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Shane Decker

The 7 Types of Closes Jewelry Salespeople Can Use

With these handy tools in your selling arsenal, you will be able to close any customer.




CLOSING IS NOT a moment in time. It is not simply “getting the money”. It is a process. It is the agreement you work on with the customer, from the moment they say “just looking” to the moment they agree to purchase. Moreover, closing should never be viewed as an ending, but rather as a golden opportunity to build a professional, long-term relationship with your customer. Performed correctly, closing should be about 20 percent of your presentation and will be integrated throughout, until your customer says, “Yes, I’ll take it!” Let’s look at the seven types of closes you can use:

With these handy tools in your selling arsenal, you will be able to close any customer …

1. Direct. A favorite of Missile types (see March’s “Mirror Image” column on understanding your sales profile), this is simply a direct request for the customer to buy the item. Examples include “Just do it!” and “Buy or die!” or even “How long is this going to take?”

2. Compliment. Used by the Serpentine and the Sneak, this close makes the customer feel good about themselves and thus about the purchase. Examples include “Wise choice!” and “The blue in the sapphire will match the blue in her eyes.”

3. Whisper. A favorite of the Sneak and sometimes the Missile, the content may be similar to any of the other closes … but it’s whispered to the customer. Using the whisper draws the customer in, making your comment feel more like a secret, thus lending it more weight, especially when used sparingly.

4. Indirect. Used by all three sales profiles, though mostly the Missile, this close just misses the mark of being a Direct Close by inferring the customer should go ahead and make this decision. Examples include “Why wait until she has to ask?”, “Trust your instincts,” and “Do what your heart says.”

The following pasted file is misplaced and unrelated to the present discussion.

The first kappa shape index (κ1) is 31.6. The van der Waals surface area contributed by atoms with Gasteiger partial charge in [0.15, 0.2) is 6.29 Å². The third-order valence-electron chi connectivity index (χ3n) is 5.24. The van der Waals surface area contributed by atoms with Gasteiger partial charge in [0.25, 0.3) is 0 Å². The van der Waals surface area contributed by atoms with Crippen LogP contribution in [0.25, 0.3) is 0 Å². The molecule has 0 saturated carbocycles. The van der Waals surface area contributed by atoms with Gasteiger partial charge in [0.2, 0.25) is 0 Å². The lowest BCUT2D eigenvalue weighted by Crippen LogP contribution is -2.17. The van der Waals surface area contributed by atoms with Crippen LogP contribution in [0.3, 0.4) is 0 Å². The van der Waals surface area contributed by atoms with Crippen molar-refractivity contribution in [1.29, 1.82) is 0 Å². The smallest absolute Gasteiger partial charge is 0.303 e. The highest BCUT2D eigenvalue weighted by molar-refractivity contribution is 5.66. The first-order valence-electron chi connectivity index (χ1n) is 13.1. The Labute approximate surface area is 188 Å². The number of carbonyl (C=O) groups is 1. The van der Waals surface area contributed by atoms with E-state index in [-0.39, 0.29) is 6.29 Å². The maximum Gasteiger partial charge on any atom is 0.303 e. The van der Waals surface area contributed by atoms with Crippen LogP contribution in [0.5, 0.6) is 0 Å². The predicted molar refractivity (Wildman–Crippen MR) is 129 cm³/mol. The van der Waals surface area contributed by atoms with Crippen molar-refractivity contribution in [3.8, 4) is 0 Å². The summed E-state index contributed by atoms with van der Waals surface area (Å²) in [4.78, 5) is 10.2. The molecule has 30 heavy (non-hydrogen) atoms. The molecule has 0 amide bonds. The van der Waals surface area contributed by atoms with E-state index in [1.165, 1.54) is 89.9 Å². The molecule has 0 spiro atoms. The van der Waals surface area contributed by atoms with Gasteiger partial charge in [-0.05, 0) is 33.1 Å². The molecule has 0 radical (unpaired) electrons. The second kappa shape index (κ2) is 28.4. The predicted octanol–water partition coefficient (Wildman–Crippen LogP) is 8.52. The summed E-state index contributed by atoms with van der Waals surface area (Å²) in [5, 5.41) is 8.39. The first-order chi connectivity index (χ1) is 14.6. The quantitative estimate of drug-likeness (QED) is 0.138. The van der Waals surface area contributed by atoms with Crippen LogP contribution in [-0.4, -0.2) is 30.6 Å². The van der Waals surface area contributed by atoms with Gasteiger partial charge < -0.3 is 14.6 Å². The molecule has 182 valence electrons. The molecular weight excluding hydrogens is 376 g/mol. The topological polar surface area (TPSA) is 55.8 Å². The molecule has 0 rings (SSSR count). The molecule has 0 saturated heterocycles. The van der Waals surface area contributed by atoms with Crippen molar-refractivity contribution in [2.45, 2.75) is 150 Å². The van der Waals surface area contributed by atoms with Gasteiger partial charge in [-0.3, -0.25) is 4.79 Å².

5. Reassurance. All three sales profiles must master this close and utilize it from the time they open their presentation all the way through the finish. The reassurance close is easy to say, and the customer needs to hear it in order to feel good about the purchase. Examples include “She’s going to love it” … “She’ll never take it off” … “That will look great” … “It’s okay to spend the money” and “You’ll wish you’d done it sooner.”

6. Question. The Missile most often uses this approach to get the customer to commit to the sale through interaction. Examples include: “Does she know you’re doing this?” … “What color of paper do you want to wrap it with?” … “How do you want to pay?” and “You are going to buy this, aren’t you?”

7. Assumption. All three sales profiles can and should use this close, which involves using words like “you”, “yours”, “he”, “his”, “she” and “hers” to imply ownership. An example is: “I can show you the internal characteristics of your diamond so you’ll always be able to identify it.”

With these handy tools in your selling arsenal, you will be able to close any customer (provided you use these closes through your presentation).

Shane Decker has provided sales training to more than 3,000 jewelry stores. Shane cut his teeth in jewelry sales in Garden City, KS, and sold over 100 1-carat diamonds four years in a row. Contact him at [email protected].



Wilkerson Testimonials

If It’s Time to Consolidate, It’s Time to Call Wilkerson

When Tom Moses decided to close one of the two Moses Jewelers stores in western Pennsylvania, it was time to call in the experts. After reviewing two candidates, Moses, a co-owner of the 72 year-old business, decided to go with Wilkerson. The sale went better than expected. Concerned about running it during the pandemic, Moses says it might have helped the sale. “People wanted to get out, so there was pent-up demand,” he says. “Folks were not traveling so there was disposable income, and we don’t recall a single client commenting to us, feeling uncomfortable. It was busy in here!” And perhaps most importantly, Wilkerson was easy to deal with, he says, and Susan, their personal Wilkerson consultant, was knowledgeable, organized and “really good.” Now, the company can focus on their remaining location — without the hassle of carrying over merchandise that either wouldn’t fit or hadn’t sold. “The decision to hire Wilkerson was a good one,” says Moses.

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